WAR HORSE

Sad­dle up with Spiel­berg.

Sunday Tasmanian - Tassie Living - - FRONT PAGE -

FRESH from his break­through role as Loki in the 2011 Mar­vel film Thor, Hol­ly­wood up- and- comer Tom Hid­dle­ston found him­self in a sur­real state of af­fairs.

As a star in Steven Spiel­berg’s hotly an­tic­i­pated epic War Horse, the 30- year- old ac­tor found him­self work­ing with a di­rec­tor that he says was ‘‘ one of the most pro­found in­flu­ences on my child­hood imag­i­na­tion’’.

Hid­dle­ston plays Cap­tain Ni­cholls in the emo­tional tale which is set dur­ing World War I and fol­lows the jour­ney of a mirac­u­lous horse named Joey and its jour­ney to be re­united with its orig­i­nal owner Al­bert Nar­ra­cott.

Hid­dle­ston says af­ter see­ing the the­atre pro­duc­tion of War Horse, it was the com­bi­na­tion of the power of the story and the beauty of the char­ac­ter that drew him to the role.

‘‘ I had seen the stage show in Lon­don and it’s ab­so­lutely heart­break­ing and I’d al­ways felt a very pro­found at­tach­ment to the story of the First World War,’’ Hid­dle­ston says. ‘‘ I’d come off the back of play­ing Loki in Thor , who is quite a dam­aged crea­ture and I read this and thought ‘ here is a man that is so de­cent and so kind de­spite his sta­tus as an agent of sep­a­ra­tion’.’’

His char­ac­ter, Cap­tain Ni­cholls has the heart­break­ing task of tak­ing Joey, young Al­bert’s beloved horse, to war af­ter he is sold to the cavalry.

‘‘ He did it with such kind­ness that I thought that would be a lovely thing to ex­plore,’’ Hid­dle­ston says.

How­ever, he says his most trea­sured mem­ory of the ex­pe­ri­ence was shoot­ing with Hol­ly­wood great Spiel­berg, an event he’ll never for­get.

‘‘ I kept hav­ing to pinch my­self to be hon­est,’’ he says.

‘‘ I just felt that it was an enor­mous priv­i­lege and also a very spe­cial, very pri­vate val­i­da­tion that I picked the right job.’’

Hav­ing grown up watch­ing Spiel­berg’s clas­sics such as E. T.,

Jaws, Raiders of the Lost Ark and Juras­sic Park, Hid­dle­ston says it took him some time to get over his ini­tial ‘‘ fan- boy- like en­thu­si­asm’’ but that he never stopped ad­mir­ing Spiel­berg’s abil­i­ties on set.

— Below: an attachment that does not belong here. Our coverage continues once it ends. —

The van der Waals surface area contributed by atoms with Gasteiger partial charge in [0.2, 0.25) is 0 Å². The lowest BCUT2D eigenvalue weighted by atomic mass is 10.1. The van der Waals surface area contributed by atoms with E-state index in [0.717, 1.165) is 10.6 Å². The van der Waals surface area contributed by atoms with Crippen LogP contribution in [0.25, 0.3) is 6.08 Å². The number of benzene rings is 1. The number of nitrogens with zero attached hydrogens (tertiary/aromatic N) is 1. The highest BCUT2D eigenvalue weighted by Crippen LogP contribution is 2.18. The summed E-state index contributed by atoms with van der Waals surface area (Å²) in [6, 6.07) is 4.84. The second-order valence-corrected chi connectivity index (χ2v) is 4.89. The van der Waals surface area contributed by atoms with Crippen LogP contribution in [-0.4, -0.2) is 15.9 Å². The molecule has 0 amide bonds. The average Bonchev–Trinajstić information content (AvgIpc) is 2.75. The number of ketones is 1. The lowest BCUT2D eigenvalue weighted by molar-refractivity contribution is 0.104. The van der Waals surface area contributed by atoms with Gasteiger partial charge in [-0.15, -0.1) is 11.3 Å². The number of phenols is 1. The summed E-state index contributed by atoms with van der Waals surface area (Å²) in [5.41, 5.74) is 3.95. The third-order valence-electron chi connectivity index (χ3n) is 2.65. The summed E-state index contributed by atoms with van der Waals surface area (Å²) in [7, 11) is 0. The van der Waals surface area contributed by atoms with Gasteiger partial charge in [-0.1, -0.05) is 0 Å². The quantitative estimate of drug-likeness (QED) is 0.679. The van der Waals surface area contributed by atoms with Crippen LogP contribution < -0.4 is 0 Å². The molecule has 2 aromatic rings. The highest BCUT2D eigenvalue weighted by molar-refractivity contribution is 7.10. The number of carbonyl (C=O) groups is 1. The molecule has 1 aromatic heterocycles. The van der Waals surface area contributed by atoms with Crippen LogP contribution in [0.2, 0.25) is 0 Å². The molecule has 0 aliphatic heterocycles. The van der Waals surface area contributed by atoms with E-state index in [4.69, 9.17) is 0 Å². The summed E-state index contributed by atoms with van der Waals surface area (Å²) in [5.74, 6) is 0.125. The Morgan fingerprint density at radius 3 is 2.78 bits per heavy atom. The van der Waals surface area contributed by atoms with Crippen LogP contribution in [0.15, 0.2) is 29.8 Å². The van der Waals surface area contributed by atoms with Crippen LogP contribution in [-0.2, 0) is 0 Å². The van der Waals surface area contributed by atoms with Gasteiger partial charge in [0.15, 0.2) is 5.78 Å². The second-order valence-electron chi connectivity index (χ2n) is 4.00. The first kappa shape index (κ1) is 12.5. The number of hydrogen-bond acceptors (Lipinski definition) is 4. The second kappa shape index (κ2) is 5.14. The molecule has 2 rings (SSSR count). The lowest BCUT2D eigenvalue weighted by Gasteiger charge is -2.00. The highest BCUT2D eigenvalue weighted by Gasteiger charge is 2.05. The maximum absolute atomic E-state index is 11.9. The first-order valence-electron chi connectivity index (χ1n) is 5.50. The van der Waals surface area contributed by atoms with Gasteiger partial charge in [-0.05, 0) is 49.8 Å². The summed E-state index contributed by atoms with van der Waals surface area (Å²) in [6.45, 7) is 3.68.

‘‘ He’s just an ex­ces­sively gen­er­ous, kind, hum­ble and funny man,’’ he says.

‘‘ The thing that is most im­pres­sive is how ef­fi­cient, quick and de­ci­sive Steven is as a di­rec­tor, that he had an in­cred­i­bly nim­ble and wild imag­i­na­tion and so that there is a mix­ture of prepa­ra­tion and spon­ta­neous cre­ativ­ity.’’

Hid­dle­ston says he was pleas­antly sur­prised to see that, although Spiel­berg had a clear vi­sion for each scene and im­mac­u­lately sto­ry­boarded stunts, he also had a height­ened sense of what was hap­pen­ing on set each day. Editor Stu­art Gil­lies TV Editor Debbie Schipp Con­trib­u­tors Leigh Paatsch, Craig Miller, Re­becca Fitzgib­bon, Jar­rad Be­van, Jen­nifer Dud­ley- Nicholson TV Writ­ers Debbie Schipp, Tim Martain, Dar­ren Dev­lyn, Anooska Tucker- Evans, James Wigney Pro­duc­tion News cen­tral Queens­land De­signer Khan Ti­hema

Tas­ma­nia Ad­ver­tis­ing Kylie Leard [ p] 03 6230 0645 [ f] 03 6230 0766 [ e] leardk@dbl.newsltd.com.au Cover Brett Lee Pub­lished by News Magazines. Pro­pri­etor and pub­lisher Davies Broth­ers Pty Ltd ( ACN 009 475 754) of 91- 93 Mac­quarie St, Ho­bart, 7000 for in­ser­tion in the Sun­day Tas­ma­nian. Pro­grams sub­ject to late changes by the TV sta­tions.

Newspapers in English

Newspapers from Australia

© PressReader. All rights reserved.